Dad-to-be jailed for stabbing

DAVID CLARKSON
Last updated 17:02 26/02/2014

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Only about a week before the expected birth of his child, Gary Thomas Dufty has begun a three-year jail term for a stabbing that put a workmate in hospital with a perforated bowel.

Dufty's parents were in tears as they sat through his Christchurch District Court sentencing. They heard that the stabbing was seen as too serious for anything less than a jail term.

Dufty's partner is expecting a child on March 7. He had not wanted her to travel to Christchurch to support him at the sentencing.

The 22-year-old was told by Judge Gary MacAskill that he must pay a $3000 emotional harm reparations payment to the victim.

In his victim impact statement, the victim said he had lost $6000 in wages as he recovered from his painful injury.

Judge MacAskill told Dufty: "We see enough of these cases before the court to know that deterrence is required."

The stabbing happened after a drinking session at a Phillipstown complex where workmates lived in several units.

Defence counsel Geoff Fulton said that if it had not been for the alcohol involved, people would have laughed off the work-related dispute that arose.

Instead, it led to a scuffle, and Dufty and the victim falling down the stairs.

Dufty then armed himself with a knife and stabbed the victim in the abdomen, causing a tear to his bowel and damage to his urinary system.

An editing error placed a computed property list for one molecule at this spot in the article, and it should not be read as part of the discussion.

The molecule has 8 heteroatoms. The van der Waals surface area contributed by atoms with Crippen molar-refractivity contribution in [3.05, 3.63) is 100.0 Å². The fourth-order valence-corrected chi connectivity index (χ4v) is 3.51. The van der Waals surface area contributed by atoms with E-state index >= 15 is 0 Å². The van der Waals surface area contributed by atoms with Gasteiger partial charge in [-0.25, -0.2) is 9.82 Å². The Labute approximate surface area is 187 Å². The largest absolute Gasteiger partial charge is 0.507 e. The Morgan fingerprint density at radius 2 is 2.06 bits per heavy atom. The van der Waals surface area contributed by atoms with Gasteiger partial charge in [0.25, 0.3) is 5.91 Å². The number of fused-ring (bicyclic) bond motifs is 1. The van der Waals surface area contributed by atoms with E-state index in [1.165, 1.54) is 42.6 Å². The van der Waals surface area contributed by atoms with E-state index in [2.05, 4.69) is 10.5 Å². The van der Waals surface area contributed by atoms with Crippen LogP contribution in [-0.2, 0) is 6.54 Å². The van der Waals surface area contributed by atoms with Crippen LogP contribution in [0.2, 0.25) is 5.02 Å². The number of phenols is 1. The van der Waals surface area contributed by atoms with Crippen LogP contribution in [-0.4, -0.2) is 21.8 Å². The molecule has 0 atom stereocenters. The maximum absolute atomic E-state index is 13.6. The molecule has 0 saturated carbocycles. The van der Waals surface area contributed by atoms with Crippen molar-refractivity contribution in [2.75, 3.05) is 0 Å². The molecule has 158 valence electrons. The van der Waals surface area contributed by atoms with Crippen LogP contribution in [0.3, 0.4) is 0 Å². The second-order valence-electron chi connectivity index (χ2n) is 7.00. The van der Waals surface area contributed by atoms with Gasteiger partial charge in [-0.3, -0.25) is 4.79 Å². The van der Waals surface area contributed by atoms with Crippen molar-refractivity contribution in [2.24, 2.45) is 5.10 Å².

He needed surgery for the injuries, and spent about four weeks in hospital.

He had much longer off work, feeling sore and tender. He still has nightmares and insomnia and had to stop receiving counselling because he could afford neither the time nor the cost.

Judge MacAskill asked Crown prosecutor Chris Newman to take that issue up with ACC to ensure that the victim had received all the help available.

The judge said he accepted that the attack was impulsive.

He noted that Dufty had a significant criminal record with 16 previous convictions, but no convictions for violence.

Dufty was remorseful but the Probation Service assessed him as having a high risk of causing harm to others.

In this case, he had pleaded guilty to a charge of wounding with intent to cause grievous bodily harm.

"You took the trouble to acquire a knife to carry out the attack," Judge MacAskill told him.

"The grievous bodily harm was serious in the scale of things. You are lucky that he did not suffer a more serious wound or a fatal injury."

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- The Press

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